Farming partnership hit with fine after tractor driver was killed in crash
- Credit: Archant
A farming partnership has been fined £400,000 following the death of an agricultural worker whose tractor and trailer crashed into a bridge on the A1 at Alconbury.
Talented Harry Christian-Allan, 19, was driving the tractor and trailer combination which had defective brakes when the vehicle crashed in August 2014.
GW Topham and Son, of Eltisley, had been convicted of two health and safety at work offences after a trial at Cambridge Crown Court.
The firm, which farms in Cambridgeshire and Bedfordshire, had denied the offences and was also ordered to pay £67,274.12 in prosecution costs.
Judge Stuart Bridge said he hoped the sentence would bring home the need to comply with health and safety legislation.
He said the firm had shown a “cavalier attitude” towards the maintenance of its trailers.
Judge Bridge said an element of “cost-cutting” had taken place adding: “it is quite clear to me there was under-investment in the vehicle maintenance regime”.
- 1 Family pay tribute to brothers, 13 and 17, killed in horror BMW crash
- 2 Judge makes contempt of court ruling against Camp Beagle protesters
- 3 Boys, 13 and 17 killed in horror BMW crash near A47 in Peterborough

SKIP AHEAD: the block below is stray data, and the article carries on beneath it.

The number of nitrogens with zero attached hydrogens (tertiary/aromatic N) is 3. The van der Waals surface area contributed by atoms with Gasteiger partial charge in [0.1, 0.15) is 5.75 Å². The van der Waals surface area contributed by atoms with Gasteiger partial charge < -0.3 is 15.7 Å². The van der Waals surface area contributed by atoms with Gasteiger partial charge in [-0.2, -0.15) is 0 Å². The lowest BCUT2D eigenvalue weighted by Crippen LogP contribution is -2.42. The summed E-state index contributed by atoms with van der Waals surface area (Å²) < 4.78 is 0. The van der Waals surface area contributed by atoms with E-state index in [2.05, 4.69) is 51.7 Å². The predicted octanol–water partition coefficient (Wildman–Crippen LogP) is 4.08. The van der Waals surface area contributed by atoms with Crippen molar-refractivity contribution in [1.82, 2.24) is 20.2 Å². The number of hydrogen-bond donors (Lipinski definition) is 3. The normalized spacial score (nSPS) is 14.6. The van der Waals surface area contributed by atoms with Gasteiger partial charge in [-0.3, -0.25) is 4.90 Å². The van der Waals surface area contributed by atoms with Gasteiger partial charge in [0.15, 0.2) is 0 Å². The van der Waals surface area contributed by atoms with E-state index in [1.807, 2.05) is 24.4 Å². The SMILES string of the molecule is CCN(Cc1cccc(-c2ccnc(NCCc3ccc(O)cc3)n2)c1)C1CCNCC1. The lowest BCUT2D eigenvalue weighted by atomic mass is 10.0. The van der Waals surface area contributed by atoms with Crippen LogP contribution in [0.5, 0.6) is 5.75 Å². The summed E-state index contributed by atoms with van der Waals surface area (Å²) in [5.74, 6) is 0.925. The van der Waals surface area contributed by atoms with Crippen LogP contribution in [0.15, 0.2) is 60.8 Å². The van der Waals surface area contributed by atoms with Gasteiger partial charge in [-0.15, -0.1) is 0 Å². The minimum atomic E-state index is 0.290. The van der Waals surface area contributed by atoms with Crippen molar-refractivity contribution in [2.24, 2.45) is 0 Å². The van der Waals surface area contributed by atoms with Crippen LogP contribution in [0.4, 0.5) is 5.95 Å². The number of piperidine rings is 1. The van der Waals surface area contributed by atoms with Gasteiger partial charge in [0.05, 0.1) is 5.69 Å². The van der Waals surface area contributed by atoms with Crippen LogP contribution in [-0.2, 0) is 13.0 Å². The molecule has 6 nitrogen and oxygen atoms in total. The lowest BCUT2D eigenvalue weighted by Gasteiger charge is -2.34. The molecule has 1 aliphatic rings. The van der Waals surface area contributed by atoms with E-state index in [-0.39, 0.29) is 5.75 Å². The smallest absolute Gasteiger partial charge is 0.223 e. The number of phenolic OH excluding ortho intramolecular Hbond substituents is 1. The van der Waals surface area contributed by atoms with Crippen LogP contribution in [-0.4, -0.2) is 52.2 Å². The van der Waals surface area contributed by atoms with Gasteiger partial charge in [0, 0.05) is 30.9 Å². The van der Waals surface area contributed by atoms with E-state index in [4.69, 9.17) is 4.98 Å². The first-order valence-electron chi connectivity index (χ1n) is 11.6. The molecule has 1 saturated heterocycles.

- 4 Severe disruption on Great Northern and Thameslink trains to London
- 5 Man in his 40s suffers ‘life-changing injuries’ in major crash on A14
- 6 Food delivery robots taking to streets of Cambridgeshire
- 7 Jacob Crawshaw memorial football match raises more than £8,100
- 8 Huge Victorian house with pool and gym on sale for £1.75m
- 9 Long queues at Peterborough passport office ahead of holiday season
- 10 7 places where you can tuck into a carvery in Cambridgeshire
Neither father William Topham nor son George were present in court.
Judge Bridge said: “For myself, I have found the partnership’s lack of humility quite staggering.”
The judge rated the firm’s responsibility for the incident to be at the highest level.
Harry, a law student, was carrying out casual farm work during the harvest and had been told to transport the trailer load of grain from the partnership’s base at Eltisley to another one of its farms at Alconbury when the incident happened.
Andrew McGee, prosecuting, said there had been a high level of culpability from the partnership because of the poor level of maintenance of the trailers.
Mr McGee said the intensive use of the tractor and trailer during the harvest had contributed to the likelihood of an accident.
The court heard that the trailer’s brakes did not work properly and that the parking brake was also faulty, and the tractor’s brakes were insufficient to stop the trailer which weighed four times as much.
Mr McGee said: “The bottom line is that this was a fundamentally dangerous vehicle that was being used intensively during that period.”
Louis French, mitigating, said the partnership was of previous good character which was well-run and well-regarded. Other employees had described the firm as being “head and shoulders above other farms in the area” and that if any maintenance needed doing it was done.
Mr French said there had been no cost-cutting involved. He said there had been an “unfortunate combination” of the tractor and trailer and that the tractor had been in “excellent condition”.
He said Mr Topham senior had not been in court because he was recovering from surgery and that his son was also suffering ill-health.